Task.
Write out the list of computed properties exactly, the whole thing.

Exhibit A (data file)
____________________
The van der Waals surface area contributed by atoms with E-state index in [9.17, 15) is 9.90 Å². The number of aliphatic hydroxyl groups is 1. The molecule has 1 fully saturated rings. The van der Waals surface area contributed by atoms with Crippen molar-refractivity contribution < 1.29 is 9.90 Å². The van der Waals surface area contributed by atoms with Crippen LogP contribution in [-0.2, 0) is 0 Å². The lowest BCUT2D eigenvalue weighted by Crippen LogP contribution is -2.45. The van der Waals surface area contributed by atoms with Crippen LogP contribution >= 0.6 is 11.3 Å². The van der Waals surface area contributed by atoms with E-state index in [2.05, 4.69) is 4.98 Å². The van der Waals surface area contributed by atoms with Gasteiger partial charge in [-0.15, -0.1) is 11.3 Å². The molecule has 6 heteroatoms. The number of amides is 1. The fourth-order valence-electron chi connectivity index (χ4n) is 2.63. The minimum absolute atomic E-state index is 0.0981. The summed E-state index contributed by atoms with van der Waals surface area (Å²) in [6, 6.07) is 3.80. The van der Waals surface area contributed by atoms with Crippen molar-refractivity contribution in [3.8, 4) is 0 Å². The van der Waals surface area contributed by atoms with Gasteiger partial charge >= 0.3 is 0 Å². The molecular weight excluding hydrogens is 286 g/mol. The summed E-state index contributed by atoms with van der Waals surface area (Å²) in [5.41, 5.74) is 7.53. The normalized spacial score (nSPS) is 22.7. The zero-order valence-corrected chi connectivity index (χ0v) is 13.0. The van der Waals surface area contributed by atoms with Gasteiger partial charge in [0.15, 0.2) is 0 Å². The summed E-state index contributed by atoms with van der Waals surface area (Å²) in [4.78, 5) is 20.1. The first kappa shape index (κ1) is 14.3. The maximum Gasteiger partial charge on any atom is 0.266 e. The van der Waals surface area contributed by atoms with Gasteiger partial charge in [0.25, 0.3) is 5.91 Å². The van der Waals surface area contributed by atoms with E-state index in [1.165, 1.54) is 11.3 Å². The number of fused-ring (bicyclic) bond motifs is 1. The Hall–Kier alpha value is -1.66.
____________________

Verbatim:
The van der Waals surface area contributed by atoms with E-state index in [9.17, 15) is 9.90 Å². The number of aliphatic hydroxyl groups is 1. The molecule has 1 fully saturated rings. The van der Waals surface area contributed by atoms with Crippen molar-refractivity contribution < 1.29 is 9.90 Å². The van der Waals surface area contributed by atoms with Crippen LogP contribution in [-0.2, 0) is 0 Å². The lowest BCUT2D eigenvalue weighted by Crippen LogP contribution is -2.45. The van der Waals surface area contributed by atoms with Crippen LogP contribution >= 0.6 is 11.3 Å². The van der Waals surface area contributed by atoms with E-state index in [2.05, 4.69) is 4.98 Å². The van der Waals surface area contributed by atoms with Gasteiger partial charge in [-0.15, -0.1) is 11.3 Å². The molecule has 6 heteroatoms. The number of amides is 1. The fourth-order valence-electron chi connectivity index (χ4n) is 2.63. The minimum absolute atomic E-state index is 0.0981. The summed E-state index contributed by atoms with van der Waals surface area (Å²) in [6, 6.07) is 3.80. The van der Waals surface area contributed by atoms with Crippen molar-refractivity contribution in [3.8, 4) is 0 Å². The van der Waals surface area contributed by atoms with Gasteiger partial charge >= 0.3 is 0 Å². The molecular weight excluding hydrogens is 286 g/mol. The summed E-state index contributed by atoms with van der Waals surface area (Å²) in [5.41, 5.74) is 7.53. The normalized spacial score (nSPS) is 22.7. The zero-order valence-corrected chi connectivity index (χ0v) is 13.0. The van der Waals surface area contributed by atoms with Gasteiger partial charge in [0.15, 0.2) is 0 Å². The summed E-state index contributed by atoms with van der Waals surface area (Å²) in [4.78, 5) is 20.1. The first kappa shape index (κ1) is 14.3. The maximum Gasteiger partial charge on any atom is 0.266 e. The van der Waals surface area contributed by atoms with Gasteiger partial charge in [0.25, 0.3) is 5.91 Å². The van der Waals surface area contributed by atoms with E-state index in [1.165, 1.54) is 11.3 Å². The number of fused-ring (bicyclic) bond motifs is 1. The Hall–Kier alpha value is -1.66.